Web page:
Lincoln scholar and prize-winning author Harold Holzer discusses his new biography of Daniel Chester French with Dr. Thayer Tolles, curator of American Paintings and Sculpture at the Metropolitan Museum of Art.
The artist who created the statue for the Lincoln Memorial, John Harvard in Harvard Yard, and The Minute Man in Concord, Massachusetts, Daniel Chester French (1850-1931) is America’s best-known sculptor of public monuments. Full of rich detail and beautiful archival photographs, Monument Man is a nuanced study of a preeminent artist whose evolution ran parallel to, and deeply influenced, the development of American sculpture, iconography, and historical memory.
Monument Man was specially commissioned by Chesterwood / National Trust for Historic Preservation to coincide with the fiftieth anniversary of the opening of Chesterwood, his country home and studio, as a public site and with a major renovation of the Lincoln Memorial. The book includes a comprehensive geographical guide to French’s public work.
Harold Holzer, winner of The 2015 Gilder-Lehrman Lincoln Prize, is one of the country’s leading authorities on Abraham Lincoln and the political culture of the Civil War era. A prolific writer and lecturer, and frequent guest on television, Holzer served for six years (2010–2016) as Chairman of The Lincoln Bicentennial Foundation. For the previous 10 years he co-chaired the U. S. Abraham Lincoln Bicentennial Commission (ALBC), appointed by President Clinton. President Bush awarded Holzer the National Humanities Medal in 2008. And in 2013, Holzer wrote an essay on Lincoln for the official program at the re-inauguration of President Obama. He is now co-chairman of The Lincoln Forum.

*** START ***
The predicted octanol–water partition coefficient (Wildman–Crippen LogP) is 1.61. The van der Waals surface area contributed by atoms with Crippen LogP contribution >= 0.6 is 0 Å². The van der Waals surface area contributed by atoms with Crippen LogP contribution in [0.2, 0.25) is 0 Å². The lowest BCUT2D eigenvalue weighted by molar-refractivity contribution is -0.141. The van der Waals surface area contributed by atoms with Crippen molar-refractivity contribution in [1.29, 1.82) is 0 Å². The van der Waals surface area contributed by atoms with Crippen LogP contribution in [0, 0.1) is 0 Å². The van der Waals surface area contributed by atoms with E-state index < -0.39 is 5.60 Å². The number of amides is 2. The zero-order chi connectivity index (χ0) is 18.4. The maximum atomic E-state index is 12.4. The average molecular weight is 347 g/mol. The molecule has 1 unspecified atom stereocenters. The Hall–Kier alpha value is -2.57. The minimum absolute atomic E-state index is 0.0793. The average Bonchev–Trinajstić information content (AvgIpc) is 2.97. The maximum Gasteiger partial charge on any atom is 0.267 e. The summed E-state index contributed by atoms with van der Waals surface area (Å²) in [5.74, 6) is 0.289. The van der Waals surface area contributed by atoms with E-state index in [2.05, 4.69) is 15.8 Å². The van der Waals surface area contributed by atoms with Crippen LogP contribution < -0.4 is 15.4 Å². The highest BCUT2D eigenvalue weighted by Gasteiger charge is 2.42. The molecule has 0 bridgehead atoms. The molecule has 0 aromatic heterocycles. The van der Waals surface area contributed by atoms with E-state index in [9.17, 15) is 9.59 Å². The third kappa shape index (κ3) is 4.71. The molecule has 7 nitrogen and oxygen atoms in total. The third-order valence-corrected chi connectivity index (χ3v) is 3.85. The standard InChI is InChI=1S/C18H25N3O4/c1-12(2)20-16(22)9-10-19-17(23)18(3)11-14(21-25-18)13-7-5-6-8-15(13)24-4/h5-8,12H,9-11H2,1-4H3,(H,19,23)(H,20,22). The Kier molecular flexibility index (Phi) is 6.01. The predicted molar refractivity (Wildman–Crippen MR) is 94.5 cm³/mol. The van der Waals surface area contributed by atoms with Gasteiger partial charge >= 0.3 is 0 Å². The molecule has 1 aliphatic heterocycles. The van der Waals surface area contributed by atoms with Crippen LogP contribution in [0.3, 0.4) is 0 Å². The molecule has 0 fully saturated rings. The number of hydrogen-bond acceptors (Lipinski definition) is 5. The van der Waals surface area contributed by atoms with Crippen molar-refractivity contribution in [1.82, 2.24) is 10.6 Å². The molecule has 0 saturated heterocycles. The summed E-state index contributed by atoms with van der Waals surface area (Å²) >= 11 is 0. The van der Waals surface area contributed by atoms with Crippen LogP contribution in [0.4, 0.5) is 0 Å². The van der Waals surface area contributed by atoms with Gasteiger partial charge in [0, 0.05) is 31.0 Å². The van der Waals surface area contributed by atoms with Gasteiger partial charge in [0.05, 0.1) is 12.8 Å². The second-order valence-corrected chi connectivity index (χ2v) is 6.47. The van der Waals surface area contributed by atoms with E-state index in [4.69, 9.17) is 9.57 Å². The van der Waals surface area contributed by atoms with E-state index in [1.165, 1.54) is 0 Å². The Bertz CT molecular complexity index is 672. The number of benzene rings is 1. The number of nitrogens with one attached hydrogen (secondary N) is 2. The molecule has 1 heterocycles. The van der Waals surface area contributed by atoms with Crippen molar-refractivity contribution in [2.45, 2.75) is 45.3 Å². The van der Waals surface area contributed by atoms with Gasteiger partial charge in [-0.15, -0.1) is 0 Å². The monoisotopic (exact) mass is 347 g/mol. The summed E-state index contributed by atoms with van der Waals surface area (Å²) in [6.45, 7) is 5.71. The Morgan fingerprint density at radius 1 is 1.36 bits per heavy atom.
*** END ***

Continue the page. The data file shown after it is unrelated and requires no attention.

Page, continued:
Thayer Tolles is the Marica F. Vilcek Curator of American Paintings and Sculpture at the Metropolitan Museum of Art. Thayer Tolles joined the American Wing staff in 1992. A sculpture specialist, she served as editor and co-author of a two-volume catalogue of the Museum’s historic American sculpture collection (1999, 2001), participated in the department’s renovation and reinstallation between 2001 and 2012, and organized numerous exhibitions with accompanying catalogues, including Augustus Saint-Gaudens in The Metropolitan Museum of Art (2009) and The American West in Bronze, 1850–1925 (2013–15). A graduate of Williams College, she received her MA from the University of Delaware and her PhD from the Graduate Center of the City University of New York.
“Artist Biographies” is a joint program of The Mount, Chesterwood and the Historic Artists’ Homes and Studios Program of the National Trust for Historic Preservation.
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